Around this time Link’s thoughts returned to the problem of teaching pilots to fly in a safe and affordable manner. He had heard of a system used by the French during the war whereby pilot trainees were introduced to the controls and basic handling of an aircraft by taxing around on the ground. Known as the “penguin system”, the technique dramatically cut down on training time by allowing students to master the basics without the stress and distraction of actual flight. Edwin began to wonder whether a device could be built to simulate the basics of flight while keeping the pilot safely on the ground. While primitive simulators like the Sanders Teacher and the Eardly-Billing Oscillator had appeared within a few years of the Wright Brothers’ epoch-making 1903 flight, none had been commercially successful, and in any case what Link had in mind was far more sophisticated.

Working out of the basement of his Father’s factory, Link spent a year building and perfecting his flight simulator, which he dubbed the “Pilot Maker.”  The device consisted of a small plywood fuselage with stubby wings and a tail containing a cockpit with a full set of controls and instruments. Drawing on Link’s intimate knowledge of organs and player pianos, the Pilot Maker was driven by vacuum pressure and used a system of valves, bellows, and pneumatic motors to make the fuselage climb, dive, roll, and spin just like the real thing. Link immediately proved the device’s effectiveness by teaching his brother George to solo after only six hours in the simulator and 42 minutes in an actual aircraft. On April 14, 1929, Link filed a patent for the Pilot Maker and established a workshop and flight school in the factory basement to build more simulators and use them to train prospective pilots. The revolutionary training course promised to teach students to fly after only 35 hours in the simulator and 2 in an actual aircraft – all for the remarkably low price of $85 (about $1300 today).

While the flying school was reasonably successful, with 100 students soloing in its first year of operation, Link found the Pilot Maker itself considerably harder to sell. Though he had hoped that the Army Air Force and the Navy would jump at such a useful training device, at first the only buyers were county fairs and amusement parks, who, as the November 1930 issue of Science and Invention explained, saw the Pilot Maker as little more than a more sophisticated mechanical hobbyhorse: “The device is the centre of attraction at the Mayfair Miniature Golf Course in Los Angeles, California, where it was first installed. Such devices would make a valuable adjunct to the multitude of miniature golf courses that now dot the country.”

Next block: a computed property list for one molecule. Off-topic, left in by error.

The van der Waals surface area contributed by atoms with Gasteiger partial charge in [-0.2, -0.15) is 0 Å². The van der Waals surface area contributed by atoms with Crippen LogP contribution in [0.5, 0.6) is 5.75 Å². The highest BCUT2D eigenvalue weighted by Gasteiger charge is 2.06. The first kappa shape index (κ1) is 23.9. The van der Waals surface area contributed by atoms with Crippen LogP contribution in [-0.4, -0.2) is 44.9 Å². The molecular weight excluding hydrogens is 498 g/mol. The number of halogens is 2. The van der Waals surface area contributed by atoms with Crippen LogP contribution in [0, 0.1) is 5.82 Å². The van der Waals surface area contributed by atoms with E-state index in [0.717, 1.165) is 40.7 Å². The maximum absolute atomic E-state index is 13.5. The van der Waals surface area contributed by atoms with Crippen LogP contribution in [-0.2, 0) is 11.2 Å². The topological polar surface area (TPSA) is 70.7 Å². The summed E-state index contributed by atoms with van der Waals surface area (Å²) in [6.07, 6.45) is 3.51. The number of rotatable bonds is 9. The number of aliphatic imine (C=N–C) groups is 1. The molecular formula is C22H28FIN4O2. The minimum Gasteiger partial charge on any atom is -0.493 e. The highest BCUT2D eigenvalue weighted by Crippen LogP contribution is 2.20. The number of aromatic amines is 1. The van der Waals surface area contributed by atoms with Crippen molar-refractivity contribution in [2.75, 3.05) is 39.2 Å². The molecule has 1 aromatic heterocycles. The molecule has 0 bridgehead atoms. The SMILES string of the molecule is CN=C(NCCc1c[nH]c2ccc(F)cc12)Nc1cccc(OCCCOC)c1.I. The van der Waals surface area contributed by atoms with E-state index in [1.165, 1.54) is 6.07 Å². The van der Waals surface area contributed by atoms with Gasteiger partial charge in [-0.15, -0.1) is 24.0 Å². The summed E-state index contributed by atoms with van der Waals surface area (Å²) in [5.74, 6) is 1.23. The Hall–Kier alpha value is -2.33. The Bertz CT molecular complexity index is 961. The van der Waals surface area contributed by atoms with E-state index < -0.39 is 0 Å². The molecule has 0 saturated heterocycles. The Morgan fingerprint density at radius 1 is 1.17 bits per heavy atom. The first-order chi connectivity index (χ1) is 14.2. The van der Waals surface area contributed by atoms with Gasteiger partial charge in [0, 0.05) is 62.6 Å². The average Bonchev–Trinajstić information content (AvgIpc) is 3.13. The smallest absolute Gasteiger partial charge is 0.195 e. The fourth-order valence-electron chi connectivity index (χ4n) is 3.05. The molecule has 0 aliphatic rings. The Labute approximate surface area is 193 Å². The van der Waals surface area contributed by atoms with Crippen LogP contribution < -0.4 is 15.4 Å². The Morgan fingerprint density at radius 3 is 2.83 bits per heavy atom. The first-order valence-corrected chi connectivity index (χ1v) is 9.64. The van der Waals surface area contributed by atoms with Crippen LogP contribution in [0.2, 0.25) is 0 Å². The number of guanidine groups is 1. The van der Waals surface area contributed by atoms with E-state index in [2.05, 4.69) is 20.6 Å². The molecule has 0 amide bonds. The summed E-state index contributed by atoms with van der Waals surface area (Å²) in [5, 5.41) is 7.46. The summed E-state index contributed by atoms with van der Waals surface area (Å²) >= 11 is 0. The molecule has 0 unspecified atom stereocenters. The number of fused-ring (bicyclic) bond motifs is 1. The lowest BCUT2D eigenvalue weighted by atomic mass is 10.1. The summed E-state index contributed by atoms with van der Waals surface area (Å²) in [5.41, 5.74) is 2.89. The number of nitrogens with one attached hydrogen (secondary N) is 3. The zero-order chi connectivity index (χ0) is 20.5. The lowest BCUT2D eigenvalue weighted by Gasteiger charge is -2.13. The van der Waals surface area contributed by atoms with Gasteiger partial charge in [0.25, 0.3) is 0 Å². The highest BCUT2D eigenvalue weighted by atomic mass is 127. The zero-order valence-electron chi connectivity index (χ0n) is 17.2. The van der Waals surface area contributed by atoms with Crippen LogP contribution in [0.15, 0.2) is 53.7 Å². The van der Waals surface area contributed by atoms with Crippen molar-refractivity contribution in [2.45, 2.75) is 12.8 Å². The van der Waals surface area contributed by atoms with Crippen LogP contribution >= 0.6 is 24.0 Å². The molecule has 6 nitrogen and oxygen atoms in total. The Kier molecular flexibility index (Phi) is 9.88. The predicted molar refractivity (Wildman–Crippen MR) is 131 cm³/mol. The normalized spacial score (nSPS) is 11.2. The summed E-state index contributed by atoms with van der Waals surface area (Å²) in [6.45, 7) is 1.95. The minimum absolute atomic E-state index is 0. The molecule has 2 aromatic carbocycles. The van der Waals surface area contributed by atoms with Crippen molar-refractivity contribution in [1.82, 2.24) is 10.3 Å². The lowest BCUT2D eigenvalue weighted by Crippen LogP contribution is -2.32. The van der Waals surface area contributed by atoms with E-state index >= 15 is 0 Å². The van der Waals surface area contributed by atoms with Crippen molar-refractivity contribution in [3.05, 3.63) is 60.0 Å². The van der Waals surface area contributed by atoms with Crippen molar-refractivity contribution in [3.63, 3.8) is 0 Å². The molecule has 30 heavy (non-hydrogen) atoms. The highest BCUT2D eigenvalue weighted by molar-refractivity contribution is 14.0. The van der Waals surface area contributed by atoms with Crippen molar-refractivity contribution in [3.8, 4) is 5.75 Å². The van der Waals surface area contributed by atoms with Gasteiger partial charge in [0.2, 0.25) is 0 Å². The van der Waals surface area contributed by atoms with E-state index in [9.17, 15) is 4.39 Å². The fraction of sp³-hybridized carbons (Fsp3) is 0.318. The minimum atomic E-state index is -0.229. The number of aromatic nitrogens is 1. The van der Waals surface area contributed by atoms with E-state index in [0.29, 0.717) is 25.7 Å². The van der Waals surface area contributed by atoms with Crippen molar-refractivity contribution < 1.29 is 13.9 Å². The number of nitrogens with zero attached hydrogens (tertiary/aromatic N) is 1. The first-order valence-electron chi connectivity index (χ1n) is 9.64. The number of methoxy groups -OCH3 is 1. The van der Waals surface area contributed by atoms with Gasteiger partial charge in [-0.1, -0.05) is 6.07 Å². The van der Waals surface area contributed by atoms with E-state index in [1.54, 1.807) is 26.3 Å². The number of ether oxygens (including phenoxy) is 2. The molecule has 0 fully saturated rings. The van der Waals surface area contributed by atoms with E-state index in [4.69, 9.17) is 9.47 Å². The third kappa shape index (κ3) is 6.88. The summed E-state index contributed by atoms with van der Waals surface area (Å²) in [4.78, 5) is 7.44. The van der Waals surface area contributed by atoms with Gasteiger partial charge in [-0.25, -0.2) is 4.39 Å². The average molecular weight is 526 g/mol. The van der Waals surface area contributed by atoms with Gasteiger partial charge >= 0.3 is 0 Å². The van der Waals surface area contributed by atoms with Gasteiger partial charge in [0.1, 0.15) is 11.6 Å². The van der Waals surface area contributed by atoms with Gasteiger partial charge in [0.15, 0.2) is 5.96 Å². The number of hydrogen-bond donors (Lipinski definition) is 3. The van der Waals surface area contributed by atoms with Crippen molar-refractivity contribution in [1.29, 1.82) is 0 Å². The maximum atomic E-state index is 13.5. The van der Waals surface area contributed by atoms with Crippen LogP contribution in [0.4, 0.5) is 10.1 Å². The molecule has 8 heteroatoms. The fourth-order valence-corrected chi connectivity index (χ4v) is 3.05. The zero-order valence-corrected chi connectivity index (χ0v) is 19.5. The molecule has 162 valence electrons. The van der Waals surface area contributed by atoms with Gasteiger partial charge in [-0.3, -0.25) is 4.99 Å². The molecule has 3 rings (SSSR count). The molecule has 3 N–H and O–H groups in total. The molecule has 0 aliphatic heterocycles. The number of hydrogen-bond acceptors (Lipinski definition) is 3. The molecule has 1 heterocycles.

Though disappointed, Link bowed to market pressure and began manufacturing Pilot Makers specifically for the amusement park crowd, with a built-in coin slot and a scoring dial that removed points every time the rider deviated from a level flight path. But soon slow sales were the least of Link’s problems, as the worsening Great Depression killed demand for organs and player pianos and forced the Link factory to close its doors. Over the next four years Link took on various jobs in order to stay afloat, including aircraft maintenance, stunt flying and parachuting, and even founding one of New York States’ first local airlines. Among his most successful schemes involved wiring lights to the bottom of an aircraft’s wings to create a giant illuminated flying billboard.

But in 1934, a major government scandal would finally give Link the opportunity he’d been waiting for, and prove the Pilot Maker’s true value to the world.

In 1920, after several years of experimental flights, the United States Post Office Department established the first regular transcontinental air mail service. At first the work was contracted out to private companies, but this arrangement soon became mired in scandal. As compensation was based on carrying capacity and not actual mail volume carried, those with stock in the air mail companies began mailing each other lead weights and other heavy objects to pump up revenues. In February 1934, fed up with allegations of corruption and price fixing, the Government withdrew the contracts and awarded them to the Army Air Corps, which, being a government department could be more tightly controlled. However, keeping a regular delivery schedule meant flying at night and in inclement weather, and the Army Air Corps had so little experience with flying on instruments that a dozen pilots were killed in accidents in the first 5 months of service alone. On February 10, Edwin Link received a call from the Army Air Corps asking for him to demonstrate the Pilot Maker at Newark airport the next day. The weather the following morning was grey and foggy, and as the hours ticked past the Army delegates assembled in the airport hangar began to realize that Link wasn’t coming. But then, a lone aeroplane suddenly burst from the fog and made a perfect landing on the runway, and from it stepped Edwin Link. Without even having seen the Pilot Maker in action, the delegates concluded that anyone who could make such a landing must know something about flying on instruments, and soon thereafter the Army Air Corps placed an order for six trainers at a cost of $3400 (about $66,000 today) each. The Link Company was back in business.